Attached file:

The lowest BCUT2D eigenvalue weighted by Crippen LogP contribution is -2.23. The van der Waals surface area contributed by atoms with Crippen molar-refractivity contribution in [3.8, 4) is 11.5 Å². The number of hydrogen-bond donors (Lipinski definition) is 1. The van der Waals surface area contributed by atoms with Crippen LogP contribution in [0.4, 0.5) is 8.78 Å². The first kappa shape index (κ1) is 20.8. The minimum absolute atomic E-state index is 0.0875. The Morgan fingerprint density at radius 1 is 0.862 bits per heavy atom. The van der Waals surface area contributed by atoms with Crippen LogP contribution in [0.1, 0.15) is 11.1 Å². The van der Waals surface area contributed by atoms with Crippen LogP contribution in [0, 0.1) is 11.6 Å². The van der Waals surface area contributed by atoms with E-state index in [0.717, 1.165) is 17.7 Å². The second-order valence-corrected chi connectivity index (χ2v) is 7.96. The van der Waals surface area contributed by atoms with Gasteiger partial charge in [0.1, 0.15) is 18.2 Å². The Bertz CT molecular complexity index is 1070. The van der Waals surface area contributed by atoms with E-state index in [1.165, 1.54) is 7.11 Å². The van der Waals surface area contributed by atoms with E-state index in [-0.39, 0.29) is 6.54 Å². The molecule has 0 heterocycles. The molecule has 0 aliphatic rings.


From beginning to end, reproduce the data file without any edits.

The lowest BCUT2D eigenvalue weighted by Crippen LogP contribution is -2.23. The van der Waals surface area contributed by atoms with Crippen molar-refractivity contribution in [3.8, 4) is 11.5 Å². The number of hydrogen-bond donors (Lipinski definition) is 1. The van der Waals surface area contributed by atoms with Crippen LogP contribution in [0.4, 0.5) is 8.78 Å². The first kappa shape index (κ1) is 20.8. The minimum absolute atomic E-state index is 0.0875. The Morgan fingerprint density at radius 1 is 0.862 bits per heavy atom. The van der Waals surface area contributed by atoms with Crippen LogP contribution in [0.1, 0.15) is 11.1 Å². The van der Waals surface area contributed by atoms with Crippen LogP contribution in [0, 0.1) is 11.6 Å². The van der Waals surface area contributed by atoms with E-state index in [0.717, 1.165) is 17.7 Å². The second-order valence-corrected chi connectivity index (χ2v) is 7.96. The van der Waals surface area contributed by atoms with Gasteiger partial charge in [0.1, 0.15) is 18.2 Å². The Bertz CT molecular complexity index is 1070. The van der Waals surface area contributed by atoms with E-state index in [1.165, 1.54) is 7.11 Å². The van der Waals surface area contributed by atoms with E-state index in [-0.39, 0.29) is 6.54 Å². The molecule has 0 heterocycles. The molecule has 0 aliphatic rings.